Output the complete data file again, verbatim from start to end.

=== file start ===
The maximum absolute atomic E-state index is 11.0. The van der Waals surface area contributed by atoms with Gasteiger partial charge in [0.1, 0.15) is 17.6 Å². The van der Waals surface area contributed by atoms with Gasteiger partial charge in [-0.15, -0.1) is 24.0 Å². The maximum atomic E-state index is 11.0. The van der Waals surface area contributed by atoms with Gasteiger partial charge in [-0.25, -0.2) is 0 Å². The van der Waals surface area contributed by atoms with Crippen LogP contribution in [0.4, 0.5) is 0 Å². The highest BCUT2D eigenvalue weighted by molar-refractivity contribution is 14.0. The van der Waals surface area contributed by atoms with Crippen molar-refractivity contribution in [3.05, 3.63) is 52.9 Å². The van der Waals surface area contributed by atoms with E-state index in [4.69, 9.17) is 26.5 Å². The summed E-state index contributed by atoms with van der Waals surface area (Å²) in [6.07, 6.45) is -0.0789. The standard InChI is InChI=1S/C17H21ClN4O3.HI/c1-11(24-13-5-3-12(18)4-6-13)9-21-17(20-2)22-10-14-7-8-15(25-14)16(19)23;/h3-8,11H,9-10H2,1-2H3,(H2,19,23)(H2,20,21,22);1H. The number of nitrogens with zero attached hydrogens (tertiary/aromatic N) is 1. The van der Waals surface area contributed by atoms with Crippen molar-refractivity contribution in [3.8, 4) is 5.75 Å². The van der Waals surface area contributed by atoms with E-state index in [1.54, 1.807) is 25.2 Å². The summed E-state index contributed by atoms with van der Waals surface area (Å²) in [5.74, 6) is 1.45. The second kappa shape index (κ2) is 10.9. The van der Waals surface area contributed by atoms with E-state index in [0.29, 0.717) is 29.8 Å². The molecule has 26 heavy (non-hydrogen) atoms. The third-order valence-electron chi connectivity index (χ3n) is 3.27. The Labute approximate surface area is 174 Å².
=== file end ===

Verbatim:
The maximum absolute atomic E-state index is 11.0. The van der Waals surface area contributed by atoms with Gasteiger partial charge in [0.1, 0.15) is 17.6 Å². The van der Waals surface area contributed by atoms with Gasteiger partial charge in [-0.15, -0.1) is 24.0 Å². The maximum atomic E-state index is 11.0. The van der Waals surface area contributed by atoms with Gasteiger partial charge in [-0.25, -0.2) is 0 Å². The van der Waals surface area contributed by atoms with Crippen LogP contribution in [0.4, 0.5) is 0 Å². The highest BCUT2D eigenvalue weighted by molar-refractivity contribution is 14.0. The van der Waals surface area contributed by atoms with Crippen molar-refractivity contribution in [3.05, 3.63) is 52.9 Å². The van der Waals surface area contributed by atoms with E-state index in [4.69, 9.17) is 26.5 Å². The summed E-state index contributed by atoms with van der Waals surface area (Å²) in [6.07, 6.45) is -0.0789. The standard InChI is InChI=1S/C17H21ClN4O3.HI/c1-11(24-13-5-3-12(18)4-6-13)9-21-17(20-2)22-10-14-7-8-15(25-14)16(19)23;/h3-8,11H,9-10H2,1-2H3,(H2,19,23)(H2,20,21,22);1H. The number of nitrogens with zero attached hydrogens (tertiary/aromatic N) is 1. The van der Waals surface area contributed by atoms with Crippen molar-refractivity contribution in [3.8, 4) is 5.75 Å². The van der Waals surface area contributed by atoms with E-state index in [1.54, 1.807) is 25.2 Å². The summed E-state index contributed by atoms with van der Waals surface area (Å²) in [5.74, 6) is 1.45. The second kappa shape index (κ2) is 10.9. The van der Waals surface area contributed by atoms with E-state index in [0.29, 0.717) is 29.8 Å². The molecule has 26 heavy (non-hydrogen) atoms. The third-order valence-electron chi connectivity index (χ3n) is 3.27. The Labute approximate surface area is 174 Å².